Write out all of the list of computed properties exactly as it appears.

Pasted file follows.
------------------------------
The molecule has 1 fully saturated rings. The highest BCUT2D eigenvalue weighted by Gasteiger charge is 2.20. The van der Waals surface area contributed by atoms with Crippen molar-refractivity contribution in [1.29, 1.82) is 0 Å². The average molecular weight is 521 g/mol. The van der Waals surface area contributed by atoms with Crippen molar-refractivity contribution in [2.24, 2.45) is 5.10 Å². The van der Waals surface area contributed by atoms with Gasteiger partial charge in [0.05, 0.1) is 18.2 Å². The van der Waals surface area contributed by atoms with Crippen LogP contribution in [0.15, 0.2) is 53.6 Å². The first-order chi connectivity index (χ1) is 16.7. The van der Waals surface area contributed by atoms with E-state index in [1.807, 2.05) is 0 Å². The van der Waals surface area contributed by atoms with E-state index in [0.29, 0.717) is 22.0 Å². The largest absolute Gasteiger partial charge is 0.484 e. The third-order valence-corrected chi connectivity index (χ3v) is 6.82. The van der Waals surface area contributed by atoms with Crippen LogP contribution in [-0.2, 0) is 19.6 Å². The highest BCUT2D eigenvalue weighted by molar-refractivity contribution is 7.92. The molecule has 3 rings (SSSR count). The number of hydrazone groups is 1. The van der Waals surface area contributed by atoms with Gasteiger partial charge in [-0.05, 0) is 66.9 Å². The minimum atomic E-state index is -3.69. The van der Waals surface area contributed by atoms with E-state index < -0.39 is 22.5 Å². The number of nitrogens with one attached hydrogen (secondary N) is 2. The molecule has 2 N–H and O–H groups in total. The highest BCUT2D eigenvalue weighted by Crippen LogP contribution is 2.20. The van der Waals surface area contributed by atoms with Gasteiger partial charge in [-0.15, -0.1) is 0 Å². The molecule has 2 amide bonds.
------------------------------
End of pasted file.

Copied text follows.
The molecule has 1 fully saturated rings. The highest BCUT2D eigenvalue weighted by Gasteiger charge is 2.20. The van der Waals surface area contributed by atoms with Crippen molar-refractivity contribution in [1.29, 1.82) is 0 Å². The average molecular weight is 521 g/mol. The van der Waals surface area contributed by atoms with Crippen molar-refractivity contribution in [2.24, 2.45) is 5.10 Å². The van der Waals surface area contributed by atoms with Gasteiger partial charge in [0.05, 0.1) is 18.2 Å². The van der Waals surface area contributed by atoms with Crippen LogP contribution in [0.15, 0.2) is 53.6 Å². The first-order chi connectivity index (χ1) is 16.7. The van der Waals surface area contributed by atoms with E-state index in [1.807, 2.05) is 0 Å². The van der Waals surface area contributed by atoms with E-state index in [0.29, 0.717) is 22.0 Å². The largest absolute Gasteiger partial charge is 0.484 e. The third-order valence-corrected chi connectivity index (χ3v) is 6.82. The van der Waals surface area contributed by atoms with Crippen LogP contribution in [-0.2, 0) is 19.6 Å². The highest BCUT2D eigenvalue weighted by molar-refractivity contribution is 7.92. The molecule has 3 rings (SSSR count). The number of hydrazone groups is 1. The van der Waals surface area contributed by atoms with Gasteiger partial charge in [-0.05, 0) is 66.9 Å². The minimum atomic E-state index is -3.69. The van der Waals surface area contributed by atoms with E-state index < -0.39 is 22.5 Å². The number of nitrogens with one attached hydrogen (secondary N) is 2. The molecule has 2 N–H and O–H groups in total. The highest BCUT2D eigenvalue weighted by Crippen LogP contribution is 2.20. The van der Waals surface area contributed by atoms with Gasteiger partial charge in [-0.15, -0.1) is 0 Å². The molecule has 2 amide bonds.